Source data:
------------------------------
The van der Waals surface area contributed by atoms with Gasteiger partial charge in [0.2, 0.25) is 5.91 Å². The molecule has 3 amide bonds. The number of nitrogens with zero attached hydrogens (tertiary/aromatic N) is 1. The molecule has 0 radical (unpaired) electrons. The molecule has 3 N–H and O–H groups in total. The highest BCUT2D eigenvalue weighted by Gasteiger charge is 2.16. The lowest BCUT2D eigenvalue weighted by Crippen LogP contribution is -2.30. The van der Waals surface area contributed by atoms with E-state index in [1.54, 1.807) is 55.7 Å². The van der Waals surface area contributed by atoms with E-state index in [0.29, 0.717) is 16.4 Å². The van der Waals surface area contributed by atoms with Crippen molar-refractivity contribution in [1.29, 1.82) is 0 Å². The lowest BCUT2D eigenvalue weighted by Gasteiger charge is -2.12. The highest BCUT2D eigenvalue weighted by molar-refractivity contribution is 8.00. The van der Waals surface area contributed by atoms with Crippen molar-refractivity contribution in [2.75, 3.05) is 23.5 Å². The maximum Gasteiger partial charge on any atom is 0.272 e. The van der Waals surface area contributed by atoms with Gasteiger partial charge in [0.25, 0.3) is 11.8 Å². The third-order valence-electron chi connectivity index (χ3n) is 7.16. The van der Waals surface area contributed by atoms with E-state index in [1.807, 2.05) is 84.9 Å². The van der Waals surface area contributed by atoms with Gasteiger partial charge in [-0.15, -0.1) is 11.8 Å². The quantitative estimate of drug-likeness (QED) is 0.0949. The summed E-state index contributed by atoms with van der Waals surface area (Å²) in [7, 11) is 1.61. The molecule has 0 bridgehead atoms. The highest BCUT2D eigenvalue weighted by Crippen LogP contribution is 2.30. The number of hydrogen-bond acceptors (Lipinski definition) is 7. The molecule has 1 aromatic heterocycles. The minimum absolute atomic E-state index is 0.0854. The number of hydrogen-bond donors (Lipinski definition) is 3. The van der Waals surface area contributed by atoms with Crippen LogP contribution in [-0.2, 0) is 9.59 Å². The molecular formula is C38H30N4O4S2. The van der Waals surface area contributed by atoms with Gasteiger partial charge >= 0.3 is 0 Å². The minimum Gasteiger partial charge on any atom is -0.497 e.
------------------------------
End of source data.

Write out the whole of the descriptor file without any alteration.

The van der Waals surface area contributed by atoms with Gasteiger partial charge in [0.2, 0.25) is 5.91 Å². The molecule has 3 amide bonds. The number of nitrogens with zero attached hydrogens (tertiary/aromatic N) is 1. The molecule has 0 radical (unpaired) electrons. The molecule has 3 N–H and O–H groups in total. The highest BCUT2D eigenvalue weighted by Gasteiger charge is 2.16. The lowest BCUT2D eigenvalue weighted by Crippen LogP contribution is -2.30. The van der Waals surface area contributed by atoms with E-state index in [1.54, 1.807) is 55.7 Å². The van der Waals surface area contributed by atoms with E-state index in [0.29, 0.717) is 16.4 Å². The van der Waals surface area contributed by atoms with Crippen molar-refractivity contribution in [1.29, 1.82) is 0 Å². The lowest BCUT2D eigenvalue weighted by Gasteiger charge is -2.12. The highest BCUT2D eigenvalue weighted by molar-refractivity contribution is 8.00. The van der Waals surface area contributed by atoms with Crippen molar-refractivity contribution in [2.75, 3.05) is 23.5 Å². The maximum Gasteiger partial charge on any atom is 0.272 e. The van der Waals surface area contributed by atoms with Gasteiger partial charge in [0.25, 0.3) is 11.8 Å². The third-order valence-electron chi connectivity index (χ3n) is 7.16. The van der Waals surface area contributed by atoms with E-state index in [1.807, 2.05) is 84.9 Å². The van der Waals surface area contributed by atoms with Gasteiger partial charge in [-0.15, -0.1) is 11.8 Å². The quantitative estimate of drug-likeness (QED) is 0.0949. The summed E-state index contributed by atoms with van der Waals surface area (Å²) in [7, 11) is 1.61. The molecule has 0 bridgehead atoms. The highest BCUT2D eigenvalue weighted by Crippen LogP contribution is 2.30. The number of hydrogen-bond acceptors (Lipinski definition) is 7. The molecule has 1 aromatic heterocycles. The minimum absolute atomic E-state index is 0.0854. The number of hydrogen-bond donors (Lipinski definition) is 3. The van der Waals surface area contributed by atoms with Crippen LogP contribution in [-0.2, 0) is 9.59 Å². The molecular formula is C38H30N4O4S2. The van der Waals surface area contributed by atoms with Gasteiger partial charge >= 0.3 is 0 Å². The minimum Gasteiger partial charge on any atom is -0.497 e.